IN A 21st CENTURY WORLD, TEACHER LEARNING NEVER STOPS —Technology is quickly and forever changing. The moment teachers master one new piece of ed-tech, there may be something newer you need to know more about. Teachers attend professional development sessions of all kinds. If you were calling the shots, how would you change ongoing professional development for teachers in your community?
Listening to an absolutely fascinating talk by Thomas Friedman outlining his examination of the current exponential rates of change in technology over the last decade plus, I was very struck. Technology is completely, completely transforming all aspects of life in so much of the world. Putting Friedman’s thoughts alongside Paul Collier’s thinking around the ‘Bottom Billion’ at the same time though, the situation for some of us is clearly not quite in line with what he is describing. Collier explains how living standards for six of the seven billion of the global population have really improved significantly but how the bottom billion is still floundering around at the bottom of the ladder, in extreme poverty where life statistics are not changing at all.
Aligning the two ideas, I was almost overwhelmed at the realisation of just how far we, in the ‘Bottom Billion’, are being left behind. Sierra Leone currently ranks as 9th poorest country in the world according to the UN’s Human Development Index and is firmly planted in the ‘Bottom Billion’ and not participating in the technological revolution.
This being said, do I see the top priority for education and for the focus for teacher education or for life-long learning as keeping up with the latest technology? I quickly conclude that I do not. Technology can facilitate wonderful educational collaborations that break down barriers. It can open access to extraordinary resources and so on, but it is not a substitute for the basics. In a context such as Sierra Leone, there is such a low level of access to basic educational minimums that while technology may be one means of raising standards, it is unlikely to be the latest technologies that make the most difference. Lack of access to the internet is of course, in so many ways, just another way of being poor but as the most optimistic statistics rate adult literacy at 48% (World Bank, 2015), and constructive use of the internet really depends so greatly on literacy levels so while internet access could make a difference to teachers it will not make the greatest difference to the general population. Power is not readily available in large parts of the country, adding a further complication to most technological solutions so, what is the answer?
In EducAid, we do try to ensure that our teachers are always on the move, improving their subject knowledge as much as improving their pedagogical skills and philosophical understanding of different methodologies and approaches but it is rarely about the Ed-tech.
A tool (Africa-friendly smart phones with Google drive installed) first put in place out of need for data and statistics for use in applications for funding grants is now becoming a useful means for spreading and sharing learning activities and materials for staff and students but really, what is being shared could just as easily (if less environment consciously) be printed off and distributed in hard copy. What is important to us is communication and sharing ideas about how to achieve our vision of a dignified, democratic and prosperous Sierra Leone where poverty is eradicated by educated citizens.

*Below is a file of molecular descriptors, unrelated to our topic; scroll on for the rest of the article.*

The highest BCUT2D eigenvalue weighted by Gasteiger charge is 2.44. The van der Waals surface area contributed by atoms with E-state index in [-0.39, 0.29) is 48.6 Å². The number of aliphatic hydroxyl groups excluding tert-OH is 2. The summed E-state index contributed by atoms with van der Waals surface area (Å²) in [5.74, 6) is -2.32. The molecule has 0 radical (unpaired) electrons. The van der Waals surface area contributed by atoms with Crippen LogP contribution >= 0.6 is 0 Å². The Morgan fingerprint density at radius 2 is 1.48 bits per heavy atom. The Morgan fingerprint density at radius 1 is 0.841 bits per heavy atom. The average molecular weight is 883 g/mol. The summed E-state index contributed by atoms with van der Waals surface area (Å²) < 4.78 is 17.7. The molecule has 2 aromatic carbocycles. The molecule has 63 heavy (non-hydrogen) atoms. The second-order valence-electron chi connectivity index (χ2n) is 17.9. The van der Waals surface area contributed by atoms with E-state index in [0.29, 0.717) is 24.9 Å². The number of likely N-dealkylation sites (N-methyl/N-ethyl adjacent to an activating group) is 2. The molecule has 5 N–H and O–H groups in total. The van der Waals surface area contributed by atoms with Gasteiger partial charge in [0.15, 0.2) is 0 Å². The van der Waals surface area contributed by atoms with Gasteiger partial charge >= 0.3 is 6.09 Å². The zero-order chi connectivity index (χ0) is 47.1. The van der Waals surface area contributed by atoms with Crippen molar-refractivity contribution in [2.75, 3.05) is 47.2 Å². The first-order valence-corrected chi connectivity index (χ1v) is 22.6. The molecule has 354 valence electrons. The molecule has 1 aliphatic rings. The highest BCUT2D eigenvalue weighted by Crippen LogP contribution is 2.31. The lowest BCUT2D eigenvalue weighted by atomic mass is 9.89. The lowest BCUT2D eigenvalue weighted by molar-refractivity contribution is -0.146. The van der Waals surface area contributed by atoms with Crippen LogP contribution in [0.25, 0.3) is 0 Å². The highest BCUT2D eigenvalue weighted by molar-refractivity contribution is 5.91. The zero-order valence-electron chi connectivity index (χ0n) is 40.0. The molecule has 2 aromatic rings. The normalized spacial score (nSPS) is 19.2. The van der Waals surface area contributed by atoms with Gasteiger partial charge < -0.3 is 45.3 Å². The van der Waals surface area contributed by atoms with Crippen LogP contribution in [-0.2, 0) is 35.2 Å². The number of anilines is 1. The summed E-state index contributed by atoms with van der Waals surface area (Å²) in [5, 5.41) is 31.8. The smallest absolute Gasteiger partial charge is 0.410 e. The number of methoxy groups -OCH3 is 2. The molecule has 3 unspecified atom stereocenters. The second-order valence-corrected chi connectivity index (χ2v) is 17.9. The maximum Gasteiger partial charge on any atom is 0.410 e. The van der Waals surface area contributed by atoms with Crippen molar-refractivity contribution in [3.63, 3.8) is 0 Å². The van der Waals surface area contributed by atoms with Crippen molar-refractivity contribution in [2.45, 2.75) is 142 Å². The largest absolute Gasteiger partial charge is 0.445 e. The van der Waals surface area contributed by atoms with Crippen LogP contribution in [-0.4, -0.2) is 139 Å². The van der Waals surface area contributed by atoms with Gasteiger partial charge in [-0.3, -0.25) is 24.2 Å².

To do this, we share materials for use in staff critical thinking clubs. We share ideas for running pro-equality club sessions: For the White Ribbon Campaign to engage boys in the fight against all forms of violence against women and for the Girl Power Group, teaching girls about their rights and responsibilities to themselves and to each other. We share lesson and assembly ideas. But, in general, for us, the most impactful ways of continuing the life-long learning is getting each member of staff to engage with their own journey towards greater professionalism: reflecting on and learning from feedback from colleagues and students; reading not only on education philosophy and teaching strategies but even more importantly, novels to improve their literacy (most Sierra Leonean teachers are teaching in their third language, having grown up in one of the 17 local languages, learned Krio in order to speak to members of a different linguistic group and only then doing their formal education in English) as well as their creativity and empathy. It is immediately noticeable when a teacher starts engaging with the realities of how to improve as a professional and learning how to provide a better-quality service to their pupils. In Sierra Leone, where attitudes towards teachers leave a lot to be desired, those who actively choose to become educators and thus to expend energy on becoming the best educators they can, are few and far between.
Once the first battle is won of engaging the teacher as a committed educator, time must then be given and structures established so that teachers can a. obtain constructive feedback and reflect on it, and b. access new ideas on different ways of teaching and approaching behaviour and relationship management and then to discuss and think through the implications for their classroom practice. In an ideal world, they will then have opportunities to support each other and collaborate in implementing their learning. It may be possible that there are high-tech platforms that can be learnt and used for this purpose or for other stages along the way but it may be that, as in EducAid, a low-tech free phone line between all colleagues facilitates this process.
If you are interested in knowing more about EducAid’s work with vulnerable young Sierra Leoneans please go to www.educaid.org.uk and if you would like to support our work please go to https://mydonate.bt.com/charities/educaidsierraleonecio